# Tools To Learn

Sound Source: How NRR Is Calculated  When I compare the values in the attenuation charts with the NRR on the package, the NRR is much lower than the average attenuation. How is the NRR calculated?

It is quite an ambitious calculation to measure a hearing protector’s attenuation at a variety of frequencies on a few test subjects in the laboratory, input these values into a formula and derive a single-number rating that can be applied universally to all users in all noise settings. If you have studied the attenuation charts on boxes of hearing protectors, you can see the Noise Reduction Rating (NRR) is not simply a mathematical average of the attenuation values. In 1979, the U.S. Environmental Protection Agency* standardized the NRR formula that we still use today to rate hearing protectors. Here are the significant steps used in calculating the NRR, and an explanation of why each step is important:

Laboratory Testing
At least ten subjects are tested with properly-fitted hearing protectors (called “occluded ear”) and tested again without hearing protectors (called “open ear”), across a range of test frequencies. The difference between the open ear and occluded hearing tests gives us the attenuation of the hearing protector. Each subject is tested three times, meaning there are at least thirty attenuation measurements at each frequency. The variability in these measurements (the “Standard Deviation”) is calculated and the thirty attenuation values are then averaged to give us the ”Mean Attenuation in dB” at each frequency. These Mean Attenuation values, as well as the Standard Deviations, appear in the attenuation chart on each box or bulk package of hearing protectors distributed in the U.S.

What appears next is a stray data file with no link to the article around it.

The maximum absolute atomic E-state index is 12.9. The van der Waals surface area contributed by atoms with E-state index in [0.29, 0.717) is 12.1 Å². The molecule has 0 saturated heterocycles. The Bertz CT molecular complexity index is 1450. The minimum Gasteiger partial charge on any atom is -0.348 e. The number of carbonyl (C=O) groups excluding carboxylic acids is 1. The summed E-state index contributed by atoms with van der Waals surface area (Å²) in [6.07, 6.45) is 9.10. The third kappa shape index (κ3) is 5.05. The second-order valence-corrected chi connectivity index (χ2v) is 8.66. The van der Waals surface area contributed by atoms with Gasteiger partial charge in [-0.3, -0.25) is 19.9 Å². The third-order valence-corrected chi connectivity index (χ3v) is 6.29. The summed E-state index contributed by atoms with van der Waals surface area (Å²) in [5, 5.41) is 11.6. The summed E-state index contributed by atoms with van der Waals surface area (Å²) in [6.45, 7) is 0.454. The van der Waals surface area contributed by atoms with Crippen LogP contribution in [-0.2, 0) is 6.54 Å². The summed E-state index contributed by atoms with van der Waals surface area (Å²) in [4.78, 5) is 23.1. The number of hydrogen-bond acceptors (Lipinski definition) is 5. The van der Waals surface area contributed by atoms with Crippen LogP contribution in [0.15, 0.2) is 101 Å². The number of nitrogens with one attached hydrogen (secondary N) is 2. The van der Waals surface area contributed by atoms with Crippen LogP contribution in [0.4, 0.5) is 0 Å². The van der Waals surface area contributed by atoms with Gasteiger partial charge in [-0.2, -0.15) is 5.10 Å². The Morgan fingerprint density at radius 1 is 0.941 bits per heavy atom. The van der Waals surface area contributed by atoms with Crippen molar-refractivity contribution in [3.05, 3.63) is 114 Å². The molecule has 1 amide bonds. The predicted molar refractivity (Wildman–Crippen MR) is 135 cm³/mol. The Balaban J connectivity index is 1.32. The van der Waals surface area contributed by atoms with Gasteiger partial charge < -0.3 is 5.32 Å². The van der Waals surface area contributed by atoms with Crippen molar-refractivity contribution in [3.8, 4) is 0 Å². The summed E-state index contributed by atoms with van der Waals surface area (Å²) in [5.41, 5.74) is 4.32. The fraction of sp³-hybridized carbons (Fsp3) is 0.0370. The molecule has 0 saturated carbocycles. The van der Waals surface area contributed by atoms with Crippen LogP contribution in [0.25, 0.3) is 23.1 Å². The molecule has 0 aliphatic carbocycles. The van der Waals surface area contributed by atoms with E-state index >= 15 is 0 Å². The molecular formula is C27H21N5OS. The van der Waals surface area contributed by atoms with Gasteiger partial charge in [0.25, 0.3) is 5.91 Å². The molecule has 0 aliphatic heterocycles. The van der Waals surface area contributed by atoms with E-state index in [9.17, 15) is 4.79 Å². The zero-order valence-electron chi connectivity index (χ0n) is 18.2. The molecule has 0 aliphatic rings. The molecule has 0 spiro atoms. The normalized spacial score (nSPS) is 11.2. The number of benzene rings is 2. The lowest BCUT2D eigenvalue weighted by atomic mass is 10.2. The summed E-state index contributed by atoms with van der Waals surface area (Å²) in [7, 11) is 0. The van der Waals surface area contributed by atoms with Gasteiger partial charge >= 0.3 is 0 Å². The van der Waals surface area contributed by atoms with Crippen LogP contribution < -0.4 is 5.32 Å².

Standard Deviation
To account for individual variation in fitting hearing protectors out in the real world (remember, the laboratory only tested a minimum of ten subjects), a correction factor of two standard deviations is subtracted from each attenuation value. By subtracting two standard deviations, we can generalize the results from a small sample of ten subjects to a larger population: for a population which is properly fitted with the HPD in the same manner as the laboratory subjects, 98% of the population would be expected to achieve these same attenuation values in the lab.

Subtraction from Hypothetical Noise
To account for some differences between the laboratory test sounds and real-world noise, the adjusted attenuation values (mean minus two standard deviations) are subtracted from “hypothetical noise levels” – some standardized noise levels at each frequency band. This step is critical so that we might apply the final NRR to a hearing protector user, and not a laboratory microphone which detects sound differently than a human ear.